When mid-day sat in on one session, there were three tables and plastic chairs for all the complainants. Table one had senior inspector Dattatray Borate and lawyer Sachin Naik; table two had Kulkarni, and lawyers Sumita Chilveri and Anilkumar Marlecha; and table three had counsellors Shweta and Ravi Joshi. The advice they doled out comprised a mix of legal knowledge and common sense. In the case of one couple, the husband had filed a case that his wife kept trying to commit suicide; the wife had counter-claimed that the husband had another woman in his life. The lawyers informed her that Section 497, the adultery law that the Supreme Court struck down recently, is no longer applicable. Sometimes, the advice also veered towards the bizarre. With another couple, the husband was accused of drinking excessively and not supporting the wife and children. He was asked to visit Ganpati right away and promise not to touch the bottle. Handily, a temple was on the premises.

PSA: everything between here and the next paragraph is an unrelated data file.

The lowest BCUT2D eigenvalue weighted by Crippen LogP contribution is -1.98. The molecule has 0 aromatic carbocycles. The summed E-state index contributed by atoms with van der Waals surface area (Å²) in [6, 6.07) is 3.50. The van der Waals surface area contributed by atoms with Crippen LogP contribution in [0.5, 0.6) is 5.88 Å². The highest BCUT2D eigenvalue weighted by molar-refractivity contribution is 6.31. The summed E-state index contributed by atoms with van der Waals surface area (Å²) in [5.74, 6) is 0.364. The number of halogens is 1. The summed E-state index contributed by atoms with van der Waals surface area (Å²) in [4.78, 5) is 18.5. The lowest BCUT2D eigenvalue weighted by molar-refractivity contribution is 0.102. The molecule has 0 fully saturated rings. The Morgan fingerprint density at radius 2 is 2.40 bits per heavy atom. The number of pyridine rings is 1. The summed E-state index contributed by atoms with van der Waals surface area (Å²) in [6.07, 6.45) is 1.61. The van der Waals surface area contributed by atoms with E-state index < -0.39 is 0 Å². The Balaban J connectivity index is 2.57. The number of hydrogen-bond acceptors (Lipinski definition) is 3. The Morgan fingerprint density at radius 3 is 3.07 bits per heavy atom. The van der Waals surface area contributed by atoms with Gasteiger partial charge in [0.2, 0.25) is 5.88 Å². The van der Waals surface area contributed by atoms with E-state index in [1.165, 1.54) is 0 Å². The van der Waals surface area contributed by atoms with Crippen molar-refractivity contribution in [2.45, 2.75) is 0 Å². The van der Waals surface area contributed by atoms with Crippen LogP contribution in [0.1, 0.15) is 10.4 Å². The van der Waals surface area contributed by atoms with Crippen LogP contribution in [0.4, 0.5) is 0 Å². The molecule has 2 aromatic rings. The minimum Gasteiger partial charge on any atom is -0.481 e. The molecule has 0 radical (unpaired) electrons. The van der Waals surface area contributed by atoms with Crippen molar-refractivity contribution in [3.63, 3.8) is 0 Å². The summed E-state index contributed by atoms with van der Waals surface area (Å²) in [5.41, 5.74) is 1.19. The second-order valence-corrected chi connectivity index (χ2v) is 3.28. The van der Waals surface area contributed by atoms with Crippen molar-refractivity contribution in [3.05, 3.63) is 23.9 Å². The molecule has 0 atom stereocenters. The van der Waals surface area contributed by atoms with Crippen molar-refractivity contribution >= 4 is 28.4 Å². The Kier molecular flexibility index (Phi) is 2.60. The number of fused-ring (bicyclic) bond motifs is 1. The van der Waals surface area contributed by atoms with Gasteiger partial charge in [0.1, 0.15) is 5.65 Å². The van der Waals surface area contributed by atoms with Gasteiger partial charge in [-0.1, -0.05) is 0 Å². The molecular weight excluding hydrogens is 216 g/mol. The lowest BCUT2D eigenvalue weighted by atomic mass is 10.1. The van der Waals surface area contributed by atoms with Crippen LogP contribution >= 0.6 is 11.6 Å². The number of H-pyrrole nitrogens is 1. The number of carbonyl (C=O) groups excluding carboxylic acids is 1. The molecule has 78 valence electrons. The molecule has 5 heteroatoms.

The test case
Of the several complaints we listened to, one of them went as follows. The two complainants were married and have a daughter. The wife had filed for divorce and was seeking maintenance. The husband wanted a DNA test. The wife wanted to do the test in Singapore for she believed her husband would pay off any doctor in India. The husband was willing to pay for the test in India, but would not pay `3 lakh for the test in Singapore. This case is currently in the Bombay High Court.
After some amount of yelling on both sides, Kulkarni says, "Take their statements. They're not going to sort it out. They should wait for the court order." After the husband left, the wife and her family returned to the table. Tempers had cooled down, and at least, she was willing to listen. Marlecha says, "You go to the No. 1 doctor. You go to three doctors. He [your husband] can buy off one doctor, two doctors, not three. I will get you the best doctor." He immediately calls a doctor for a recommendation and passes on the number to her. "If you go to the court, nothing will happen. You will just keep getting a date after date. This way, at least you can sort this out in a week." Before leaving, the woman's mother, who noticed us scribbling, says, "Don't take her name down. We need to get her married off... [after a pause], for the second time."